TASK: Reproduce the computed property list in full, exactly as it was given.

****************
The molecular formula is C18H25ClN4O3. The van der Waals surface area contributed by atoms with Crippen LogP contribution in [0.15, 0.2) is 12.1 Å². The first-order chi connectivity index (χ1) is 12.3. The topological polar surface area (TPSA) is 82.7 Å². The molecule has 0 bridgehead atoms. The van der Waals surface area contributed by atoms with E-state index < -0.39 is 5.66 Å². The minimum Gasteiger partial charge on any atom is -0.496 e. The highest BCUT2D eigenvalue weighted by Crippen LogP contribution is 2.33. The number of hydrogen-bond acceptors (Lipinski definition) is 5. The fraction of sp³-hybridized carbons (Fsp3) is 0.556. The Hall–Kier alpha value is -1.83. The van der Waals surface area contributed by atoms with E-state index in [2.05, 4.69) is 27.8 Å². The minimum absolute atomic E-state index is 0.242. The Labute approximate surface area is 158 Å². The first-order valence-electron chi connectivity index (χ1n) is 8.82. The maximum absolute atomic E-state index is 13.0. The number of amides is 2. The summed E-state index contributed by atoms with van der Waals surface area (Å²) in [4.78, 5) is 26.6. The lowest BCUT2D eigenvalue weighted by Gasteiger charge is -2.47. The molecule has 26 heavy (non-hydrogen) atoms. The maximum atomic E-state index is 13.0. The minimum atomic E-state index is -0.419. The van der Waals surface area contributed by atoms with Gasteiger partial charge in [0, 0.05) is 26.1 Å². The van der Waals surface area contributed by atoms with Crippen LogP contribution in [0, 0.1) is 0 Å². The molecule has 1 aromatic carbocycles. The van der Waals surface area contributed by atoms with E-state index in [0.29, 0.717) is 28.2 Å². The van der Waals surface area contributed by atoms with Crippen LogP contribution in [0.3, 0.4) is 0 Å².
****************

The molecular formula is C18H25ClN4O3. The van der Waals surface area contributed by atoms with Crippen LogP contribution in [0.15, 0.2) is 12.1 Å². The first-order chi connectivity index (χ1) is 12.3. The topological polar surface area (TPSA) is 82.7 Å². The molecule has 0 bridgehead atoms. The van der Waals surface area contributed by atoms with E-state index < -0.39 is 5.66 Å². The minimum Gasteiger partial charge on any atom is -0.496 e. The highest BCUT2D eigenvalue weighted by Crippen LogP contribution is 2.33. The number of hydrogen-bond acceptors (Lipinski definition) is 5. The fraction of sp³-hybridized carbons (Fsp3) is 0.556. The Hall–Kier alpha value is -1.83. The van der Waals surface area contributed by atoms with E-state index in [2.05, 4.69) is 27.8 Å². The minimum absolute atomic E-state index is 0.242. The Labute approximate surface area is 158 Å². The first-order valence-electron chi connectivity index (χ1n) is 8.82. The maximum absolute atomic E-state index is 13.0. The number of amides is 2. The summed E-state index contributed by atoms with van der Waals surface area (Å²) in [4.78, 5) is 26.6. The lowest BCUT2D eigenvalue weighted by Gasteiger charge is -2.47. The molecule has 26 heavy (non-hydrogen) atoms. The maximum atomic E-state index is 13.0. The minimum atomic E-state index is -0.419. The van der Waals surface area contributed by atoms with Gasteiger partial charge in [0, 0.05) is 26.1 Å². The van der Waals surface area contributed by atoms with Crippen LogP contribution in [0, 0.1) is 0 Å². The molecule has 1 aromatic carbocycles. The van der Waals surface area contributed by atoms with E-state index in [0.29, 0.717) is 28.2 Å². The van der Waals surface area contributed by atoms with Crippen LogP contribution in [0.3, 0.4) is 0 Å².